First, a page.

Each month more than 13 billion messages are sent between Epic and non-Epic systems. Across the Epic community, we have over 30,000 active interfaces with more than 1,000 vendors. We offer interfaces that are compliant with HL7, X12, DICOM, NCPDP, and other standards and can support interfaces that are either real-time or batch, one-way or bidirectional, point-to-point or mediated by an interface engine.

To learn more about each standard and any requirements that the standards body may have to use their interfaces, visit the standards body’s website. Explore and download documentation about Epic’s implementation of standards-based interfaces.

FHIR

Epic is a strong supporter of HL7® FHIR® (Fast Healthcare Interoperability Resources) as the future of REST-based interoperability. In addition to participating in the standards development process with HL7, Epic is also a member of the Argonaut Project and the Da Vinci Project, each aimed at accelerating the adoption of FHIR.

Check out the variety of resources we offer to support your FHIR development needs.

App Orchard logo

App Orchard

App Orchard is Epic’s app developer program and app gallery. App Orchard provides developers with a broad set of developer services, including:

  • Testing tools, simulators, and sandboxes for multiple versions of the Epic system to enable robust, cross-version testing
  • Onsite and online training and webinars, a developer community forum, and an annual conference to learn and network
  • Design, testing, and troubleshooting support services to build an effective integration
  • A trusted app ecosystem, app gallery, and marketing support
  • Install tools, documentation, and support services
  • Performance metrics and analytics
To learn more or enroll, go to the App Orchard website.

care everywhere logo

Care Everywhere

Traditionally thought of as "interoperability", Care Everywhere processes requests to and from other health systems, sends a standardized summary (C-CDA), and incorporates the new data into the patient record. With nearly 150 million record exchanges per month, Care Everywhere has helped millions of patients and providers with care coordination and transitions of care.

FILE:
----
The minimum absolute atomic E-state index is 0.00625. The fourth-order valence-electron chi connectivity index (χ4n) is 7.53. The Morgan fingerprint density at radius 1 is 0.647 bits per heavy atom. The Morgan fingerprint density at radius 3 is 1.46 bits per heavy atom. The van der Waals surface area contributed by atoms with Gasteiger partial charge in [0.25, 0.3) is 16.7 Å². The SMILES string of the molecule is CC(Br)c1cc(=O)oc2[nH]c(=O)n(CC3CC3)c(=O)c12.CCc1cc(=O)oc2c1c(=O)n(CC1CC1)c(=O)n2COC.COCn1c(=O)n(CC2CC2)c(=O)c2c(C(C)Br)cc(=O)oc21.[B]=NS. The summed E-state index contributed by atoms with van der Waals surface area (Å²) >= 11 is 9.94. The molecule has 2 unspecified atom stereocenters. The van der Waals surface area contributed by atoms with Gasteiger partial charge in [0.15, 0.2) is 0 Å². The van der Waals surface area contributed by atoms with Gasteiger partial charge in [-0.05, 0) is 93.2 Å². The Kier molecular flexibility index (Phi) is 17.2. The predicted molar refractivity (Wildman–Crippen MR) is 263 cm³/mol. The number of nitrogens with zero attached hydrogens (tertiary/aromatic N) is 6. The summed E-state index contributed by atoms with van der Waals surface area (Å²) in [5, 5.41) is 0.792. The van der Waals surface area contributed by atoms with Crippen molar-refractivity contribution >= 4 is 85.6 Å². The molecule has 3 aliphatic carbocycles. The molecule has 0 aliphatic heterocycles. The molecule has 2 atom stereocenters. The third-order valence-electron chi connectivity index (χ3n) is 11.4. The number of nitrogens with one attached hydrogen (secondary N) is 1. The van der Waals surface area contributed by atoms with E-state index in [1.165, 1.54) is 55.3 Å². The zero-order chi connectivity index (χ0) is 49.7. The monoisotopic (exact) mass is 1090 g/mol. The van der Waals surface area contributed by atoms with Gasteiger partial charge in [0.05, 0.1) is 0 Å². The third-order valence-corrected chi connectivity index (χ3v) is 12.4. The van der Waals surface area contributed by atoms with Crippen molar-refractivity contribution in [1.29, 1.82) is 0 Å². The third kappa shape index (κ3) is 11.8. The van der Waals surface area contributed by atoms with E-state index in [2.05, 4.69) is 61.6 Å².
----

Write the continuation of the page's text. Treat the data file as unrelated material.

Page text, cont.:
Organizations using Care Everywhere are able to connect using the protocols outlined on open.epic.

carequality logo

Carequality

Like the framework and agreements that enable roaming across cellular networks and providers, Carequality enables nationwide coordination of care. Carequality's common framework includes trust policies, implementation-level functionality, standards-based technical and testing requirements, and operational practices for faster connectivity with other network members.

Nearly all Epic customers are members of the Carequality network, providing access to coordinated care for millions of patients across hundreds of Epic organizations.

To get started, contact Carequality to become a member.

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Direct Messaging

Direct messaging allows users to push patient charts to community members using a network of HISPs (Health Information Service Providers), and works similar to email. The organization that is currently seeing the patient can send a standardized C-CDA summary to another organization for referrals and other transitions of care, and provider to provider communications between organizations.

Epic organizations have also used Direct Messaging to improve social care outcomes with groups like United Way, and to share information with Health Information Exchanges (HIEs), government repositories, and public health reporting databases.

Check out more details about how to set this up on open.epic.

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Couldn't find it?

Trying to interoperate and didn't find what you were looking for? Use this form to tell us more about what you're seeking.

You can work directly with Epic customers to implement interoperability between your application and healthcare organizations' Epic systems. Learn more about available interoperability technologies. If you're interested in working directly with Epic to design an integration, or would like other support services, check out App Orchard.

App Orchard logo

App Orchard

App Orchard is Epic’s app developer program and app gallery. App Orchard provides developers with a broad set of developer services, including:

  • Testing tools, simulators, and sandboxes for multiple versions of the Epic system to enable robust, cross-version testing
  • Onsite and online training and webinars, a developer community forum, and an annual conference to learn and network
  • Design, testing, and troubleshooting support services to build an effective integration
  • A trusted app ecosystem, app gallery, and marketing support
  • Install tools, documentation, and support services
  • Performance metrics and analytics
To learn more or enroll, go to the App Orchard website.

Tesseract icon

Tesseract

Tesseract is our API Gateway that streamlines network connections and reduces implementation effort by enabling community-wide connectivity through a single endpoint.

  • Leverages industry standards such as OAuth 2.0 and JSON Web Tokens (JWTs) to standardize authorization and authentication.
  • Health system details such as endpoints and identifiers are stored in Tesseract making app deployment easier eliminating the need for point-to-point connections.

To learn more or enroll, go to the App Orchard website.